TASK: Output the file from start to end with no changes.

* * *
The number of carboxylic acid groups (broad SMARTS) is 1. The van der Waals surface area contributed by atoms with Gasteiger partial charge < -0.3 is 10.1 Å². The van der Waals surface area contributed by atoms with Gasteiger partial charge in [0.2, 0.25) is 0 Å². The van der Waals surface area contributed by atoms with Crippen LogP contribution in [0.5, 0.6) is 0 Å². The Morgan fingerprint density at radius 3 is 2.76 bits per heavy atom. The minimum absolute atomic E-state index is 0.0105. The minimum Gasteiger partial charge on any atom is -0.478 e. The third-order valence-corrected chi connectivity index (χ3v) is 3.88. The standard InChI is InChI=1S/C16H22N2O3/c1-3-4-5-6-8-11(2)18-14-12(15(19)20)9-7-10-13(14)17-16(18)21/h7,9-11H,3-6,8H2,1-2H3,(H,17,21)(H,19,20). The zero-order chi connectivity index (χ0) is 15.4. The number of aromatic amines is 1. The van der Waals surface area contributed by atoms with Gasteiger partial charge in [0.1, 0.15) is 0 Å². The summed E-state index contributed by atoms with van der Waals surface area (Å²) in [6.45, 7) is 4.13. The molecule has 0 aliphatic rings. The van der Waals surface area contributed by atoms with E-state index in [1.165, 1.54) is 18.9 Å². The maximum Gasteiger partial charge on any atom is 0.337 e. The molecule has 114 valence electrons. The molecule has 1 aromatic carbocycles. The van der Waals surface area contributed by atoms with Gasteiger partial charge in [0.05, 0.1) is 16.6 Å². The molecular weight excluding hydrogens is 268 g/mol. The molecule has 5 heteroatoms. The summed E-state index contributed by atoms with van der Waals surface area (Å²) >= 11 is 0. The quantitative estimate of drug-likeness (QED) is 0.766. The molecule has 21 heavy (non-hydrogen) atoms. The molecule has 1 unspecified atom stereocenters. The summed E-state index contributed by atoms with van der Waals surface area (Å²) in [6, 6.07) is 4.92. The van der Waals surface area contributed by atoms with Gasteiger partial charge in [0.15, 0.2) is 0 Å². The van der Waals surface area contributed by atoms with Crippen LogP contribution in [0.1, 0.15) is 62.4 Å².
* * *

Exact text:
The number of carboxylic acid groups (broad SMARTS) is 1. The van der Waals surface area contributed by atoms with Gasteiger partial charge < -0.3 is 10.1 Å². The van der Waals surface area contributed by atoms with Gasteiger partial charge in [0.2, 0.25) is 0 Å². The van der Waals surface area contributed by atoms with Crippen LogP contribution in [0.5, 0.6) is 0 Å². The Morgan fingerprint density at radius 3 is 2.76 bits per heavy atom. The minimum absolute atomic E-state index is 0.0105. The minimum Gasteiger partial charge on any atom is -0.478 e. The third-order valence-corrected chi connectivity index (χ3v) is 3.88. The standard InChI is InChI=1S/C16H22N2O3/c1-3-4-5-6-8-11(2)18-14-12(15(19)20)9-7-10-13(14)17-16(18)21/h7,9-11H,3-6,8H2,1-2H3,(H,17,21)(H,19,20). The zero-order chi connectivity index (χ0) is 15.4. The number of aromatic amines is 1. The van der Waals surface area contributed by atoms with Gasteiger partial charge in [0.1, 0.15) is 0 Å². The summed E-state index contributed by atoms with van der Waals surface area (Å²) in [6.45, 7) is 4.13. The molecule has 0 aliphatic rings. The van der Waals surface area contributed by atoms with E-state index in [1.165, 1.54) is 18.9 Å². The maximum Gasteiger partial charge on any atom is 0.337 e. The molecule has 114 valence electrons. The molecule has 1 aromatic carbocycles. The van der Waals surface area contributed by atoms with Gasteiger partial charge in [0.05, 0.1) is 16.6 Å². The molecular weight excluding hydrogens is 268 g/mol. The molecule has 5 heteroatoms. The summed E-state index contributed by atoms with van der Waals surface area (Å²) >= 11 is 0. The quantitative estimate of drug-likeness (QED) is 0.766. The molecule has 21 heavy (non-hydrogen) atoms. The molecule has 1 unspecified atom stereocenters. The summed E-state index contributed by atoms with van der Waals surface area (Å²) in [6, 6.07) is 4.92. The van der Waals surface area contributed by atoms with Gasteiger partial charge in [0.15, 0.2) is 0 Å². The van der Waals surface area contributed by atoms with Crippen LogP contribution in [0.1, 0.15) is 62.4 Å².